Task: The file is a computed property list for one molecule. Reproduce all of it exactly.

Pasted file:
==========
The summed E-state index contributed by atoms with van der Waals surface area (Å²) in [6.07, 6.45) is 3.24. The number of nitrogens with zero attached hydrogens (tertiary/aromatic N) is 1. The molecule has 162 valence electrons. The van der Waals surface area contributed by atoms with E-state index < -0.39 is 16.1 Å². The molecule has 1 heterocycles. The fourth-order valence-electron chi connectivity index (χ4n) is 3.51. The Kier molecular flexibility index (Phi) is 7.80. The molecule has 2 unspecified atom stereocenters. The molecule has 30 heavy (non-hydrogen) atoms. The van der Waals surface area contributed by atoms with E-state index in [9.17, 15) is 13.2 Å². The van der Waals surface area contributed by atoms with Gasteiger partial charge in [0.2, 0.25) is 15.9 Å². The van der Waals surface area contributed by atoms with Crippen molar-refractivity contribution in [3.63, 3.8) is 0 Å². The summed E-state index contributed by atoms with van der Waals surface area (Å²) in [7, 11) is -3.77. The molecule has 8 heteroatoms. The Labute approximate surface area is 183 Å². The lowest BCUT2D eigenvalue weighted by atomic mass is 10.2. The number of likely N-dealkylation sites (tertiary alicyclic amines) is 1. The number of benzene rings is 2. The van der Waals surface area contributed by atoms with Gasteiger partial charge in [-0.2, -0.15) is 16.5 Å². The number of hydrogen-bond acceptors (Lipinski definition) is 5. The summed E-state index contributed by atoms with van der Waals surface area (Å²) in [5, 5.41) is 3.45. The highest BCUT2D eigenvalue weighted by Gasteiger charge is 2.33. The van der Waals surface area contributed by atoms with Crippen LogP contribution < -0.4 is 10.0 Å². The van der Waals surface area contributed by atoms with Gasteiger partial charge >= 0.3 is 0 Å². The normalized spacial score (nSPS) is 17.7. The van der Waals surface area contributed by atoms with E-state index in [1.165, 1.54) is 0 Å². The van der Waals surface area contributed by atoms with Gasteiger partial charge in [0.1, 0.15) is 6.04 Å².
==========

The summed E-state index contributed by atoms with van der Waals surface area (Å²) in [6.07, 6.45) is 3.24. The number of nitrogens with zero attached hydrogens (tertiary/aromatic N) is 1. The molecule has 162 valence electrons. The van der Waals surface area contributed by atoms with E-state index < -0.39 is 16.1 Å². The molecule has 1 heterocycles. The fourth-order valence-electron chi connectivity index (χ4n) is 3.51. The Kier molecular flexibility index (Phi) is 7.80. The molecule has 2 unspecified atom stereocenters. The molecule has 30 heavy (non-hydrogen) atoms. The van der Waals surface area contributed by atoms with E-state index in [9.17, 15) is 13.2 Å². The van der Waals surface area contributed by atoms with Gasteiger partial charge in [0.2, 0.25) is 15.9 Å². The van der Waals surface area contributed by atoms with Crippen molar-refractivity contribution in [3.63, 3.8) is 0 Å². The summed E-state index contributed by atoms with van der Waals surface area (Å²) in [7, 11) is -3.77. The molecule has 8 heteroatoms. The Labute approximate surface area is 183 Å². The lowest BCUT2D eigenvalue weighted by atomic mass is 10.2. The number of likely N-dealkylation sites (tertiary alicyclic amines) is 1. The number of benzene rings is 2. The van der Waals surface area contributed by atoms with Gasteiger partial charge in [-0.2, -0.15) is 16.5 Å². The number of hydrogen-bond acceptors (Lipinski definition) is 5. The summed E-state index contributed by atoms with van der Waals surface area (Å²) in [5, 5.41) is 3.45. The highest BCUT2D eigenvalue weighted by Gasteiger charge is 2.33. The van der Waals surface area contributed by atoms with Crippen LogP contribution < -0.4 is 10.0 Å². The van der Waals surface area contributed by atoms with Gasteiger partial charge >= 0.3 is 0 Å². The normalized spacial score (nSPS) is 17.7. The van der Waals surface area contributed by atoms with E-state index in [1.165, 1.54) is 0 Å². The van der Waals surface area contributed by atoms with Gasteiger partial charge in [0.1, 0.15) is 6.04 Å².